Linalool also has sedative effects. People tend to use lavender essential oils to help them sleep, as studies show it increases slow-wave sleep. This is instrumental in muscle relaxation and heart rate reduction. In a study [21] researchers found simply sniffing lavender oil before bed increased sleep quality and increased their energy the morning after. Peanut stems and leaves also have high concentrations of linalool, and studies suggest [22] this terpene is one of the main components responsible for producing sedative effects.

 

  1. Humulene.

Humulene is a very common terpene in nature. It is responsible for the distinct bouquets and flavours of a number of well-known herbs and products. Beer would not be beer without the hoppy taste that humulene gives to the hop plant.

Humulene has been shown to have anti-cancer and anti-inflammatory properties.

The most recent studies [23] concluded that humulene was as effective of an anti-inflammatory [24] as the steroidal drug dexamethasone.

 

A 2003 study [25] showed that humulene, especially when acting in concert with other terpenes and cannabinoids, killed cancer cells. The study tested the effects of humulene in several tumor cell lines. The findings revealed that humulene has the ability to produce ROS (reactive oxygen species), which oxidises cancer cells and slows their growth through apoptosis. Subsequent research studies also confirmed these effects of humulene.

In fact, one study revealed that when beta-caryophyllene [26] (another terpene found in cannabis as well as black pepper) is present with humulene, the anti-cancer properties of humulene are exacerbated. Some studies suggest by up to 50 percent.

Also, In small quantities [27] humulene has been shown to kill the S.aureus bacteria.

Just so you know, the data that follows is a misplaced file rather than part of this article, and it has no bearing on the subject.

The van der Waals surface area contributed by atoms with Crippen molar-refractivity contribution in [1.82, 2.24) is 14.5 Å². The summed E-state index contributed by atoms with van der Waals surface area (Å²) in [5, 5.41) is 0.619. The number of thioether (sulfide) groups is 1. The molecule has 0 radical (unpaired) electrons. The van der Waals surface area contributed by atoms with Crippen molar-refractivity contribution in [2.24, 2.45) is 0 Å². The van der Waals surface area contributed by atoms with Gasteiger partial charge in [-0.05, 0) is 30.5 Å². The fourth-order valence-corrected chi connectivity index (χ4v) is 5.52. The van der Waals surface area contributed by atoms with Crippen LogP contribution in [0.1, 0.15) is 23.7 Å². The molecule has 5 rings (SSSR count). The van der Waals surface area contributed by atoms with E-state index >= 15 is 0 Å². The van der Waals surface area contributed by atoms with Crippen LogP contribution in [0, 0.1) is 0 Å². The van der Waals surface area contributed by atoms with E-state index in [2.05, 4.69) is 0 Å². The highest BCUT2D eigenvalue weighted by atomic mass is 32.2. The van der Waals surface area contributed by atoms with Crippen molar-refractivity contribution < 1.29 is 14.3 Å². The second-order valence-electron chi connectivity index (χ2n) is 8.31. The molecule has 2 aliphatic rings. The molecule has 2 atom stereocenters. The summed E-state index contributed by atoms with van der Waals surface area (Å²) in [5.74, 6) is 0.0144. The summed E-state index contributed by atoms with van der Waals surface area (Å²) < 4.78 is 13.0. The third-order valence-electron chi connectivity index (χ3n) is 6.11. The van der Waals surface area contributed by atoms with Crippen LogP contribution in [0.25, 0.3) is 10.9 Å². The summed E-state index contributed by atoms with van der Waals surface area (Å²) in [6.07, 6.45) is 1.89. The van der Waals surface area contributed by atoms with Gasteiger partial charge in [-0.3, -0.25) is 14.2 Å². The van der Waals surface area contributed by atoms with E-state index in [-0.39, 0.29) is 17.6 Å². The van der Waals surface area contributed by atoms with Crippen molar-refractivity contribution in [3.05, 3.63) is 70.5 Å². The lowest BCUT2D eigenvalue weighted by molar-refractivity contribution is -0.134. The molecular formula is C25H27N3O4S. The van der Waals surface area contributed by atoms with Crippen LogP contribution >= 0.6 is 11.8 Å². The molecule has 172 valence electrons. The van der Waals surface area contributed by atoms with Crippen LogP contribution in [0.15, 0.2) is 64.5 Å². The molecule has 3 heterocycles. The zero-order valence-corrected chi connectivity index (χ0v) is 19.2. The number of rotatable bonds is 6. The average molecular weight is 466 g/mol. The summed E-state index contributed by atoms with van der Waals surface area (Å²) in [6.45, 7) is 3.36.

1. 7.
    Terpinolene is a common component of sage and rosemary and is found in the oil derived from Monterey cypress. Its largest use is in soaps and perfumes. Terpinolene is known to have a piney aroma with slight herbal and floral nuances.

    Terpinolene has been found to be a central nervous system depressant [28] used to induce drowsiness or sleep or to reduce psychological excitement or anxiety. Further, terpinolene was found to markedly reduce the protein expression of AKT1 in K562 cells and inhibited cell [29] proliferation involved in a variety of human cancers.
  2. Camphene.
    Camphene, a plant-derived monoterpene, emits pungent odors of damp woodlands and fir needles. It is a minor component of many essential oils such as turpentine, camphor oil, citronella oil and ginger oil. It is used as a food additive for flavouring, and also used in the preparation of fragrances.

Latest research shows that camphene is particularly significant in its ability to lower cholesterol levels and triglycerides in the blood, therefore reducing the risk for heart disease. A study published in 2011 [30] was able to demonstrate camphene’s ability to reduce cholesterol and triglyceride levels, the two main causes for heart disease, including stroke and heart attack. The researchers concluded that camphene could be an effective “alternative lipid lowering agent and merits further evaluation”.

Given the importance that the control of hyperlipidemia plays in heart disease, the results of this study provide insight into to how camphene might be used as an alternative to pharmaceutical lipid lowering agents which are proven to cause intestinal problems, liver damage and muscle inflammation.

Terpenes are incredible compounds.

As you can see, terpenes are quite incredible compounds that offer many therapeutic properties. They not only add to the aroma and taste of many plants, including cannabis, but they also interact synergistically with other compounds to create what is called the entourage effect. Terpenes positively influence our endocannabinoid system (ECS) , a system which plays a vital role in homeostasis or balance, within the body.

There is still much to learn about these dynamic compounds, but as science brings us to a greater understanding of their potential applications, we know their importance in health supplements with continue to grow.